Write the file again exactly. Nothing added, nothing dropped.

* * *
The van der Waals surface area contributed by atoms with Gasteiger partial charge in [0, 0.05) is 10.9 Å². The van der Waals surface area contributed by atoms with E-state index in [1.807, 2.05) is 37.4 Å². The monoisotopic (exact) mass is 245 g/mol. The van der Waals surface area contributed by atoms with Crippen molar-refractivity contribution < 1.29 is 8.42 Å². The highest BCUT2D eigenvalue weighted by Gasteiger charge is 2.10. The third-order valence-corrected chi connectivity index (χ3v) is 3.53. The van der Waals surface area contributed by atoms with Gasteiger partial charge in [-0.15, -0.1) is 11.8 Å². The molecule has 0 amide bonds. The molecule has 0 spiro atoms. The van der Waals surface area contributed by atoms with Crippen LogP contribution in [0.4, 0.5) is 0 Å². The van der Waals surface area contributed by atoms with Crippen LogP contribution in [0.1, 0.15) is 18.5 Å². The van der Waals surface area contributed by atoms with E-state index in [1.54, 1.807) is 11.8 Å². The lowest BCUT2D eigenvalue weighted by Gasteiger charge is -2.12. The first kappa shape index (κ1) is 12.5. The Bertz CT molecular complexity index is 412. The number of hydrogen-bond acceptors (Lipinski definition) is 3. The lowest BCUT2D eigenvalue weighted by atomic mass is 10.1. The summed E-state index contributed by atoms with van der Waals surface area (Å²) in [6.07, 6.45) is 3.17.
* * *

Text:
The van der Waals surface area contributed by atoms with Gasteiger partial charge in [0, 0.05) is 10.9 Å². The van der Waals surface area contributed by atoms with E-state index in [1.807, 2.05) is 37.4 Å². The monoisotopic (exact) mass is 245 g/mol. The van der Waals surface area contributed by atoms with Crippen molar-refractivity contribution < 1.29 is 8.42 Å². The highest BCUT2D eigenvalue weighted by Gasteiger charge is 2.10. The third-order valence-corrected chi connectivity index (χ3v) is 3.53. The van der Waals surface area contributed by atoms with Gasteiger partial charge in [-0.15, -0.1) is 11.8 Å². The molecule has 0 amide bonds. The molecule has 0 spiro atoms. The van der Waals surface area contributed by atoms with Crippen LogP contribution in [0.4, 0.5) is 0 Å². The van der Waals surface area contributed by atoms with Crippen LogP contribution in [0.1, 0.15) is 18.5 Å². The van der Waals surface area contributed by atoms with E-state index in [1.54, 1.807) is 11.8 Å². The lowest BCUT2D eigenvalue weighted by Gasteiger charge is -2.12. The first kappa shape index (κ1) is 12.5. The Bertz CT molecular complexity index is 412. The number of hydrogen-bond acceptors (Lipinski definition) is 3. The lowest BCUT2D eigenvalue weighted by atomic mass is 10.1. The summed E-state index contributed by atoms with van der Waals surface area (Å²) in [6.07, 6.45) is 3.17.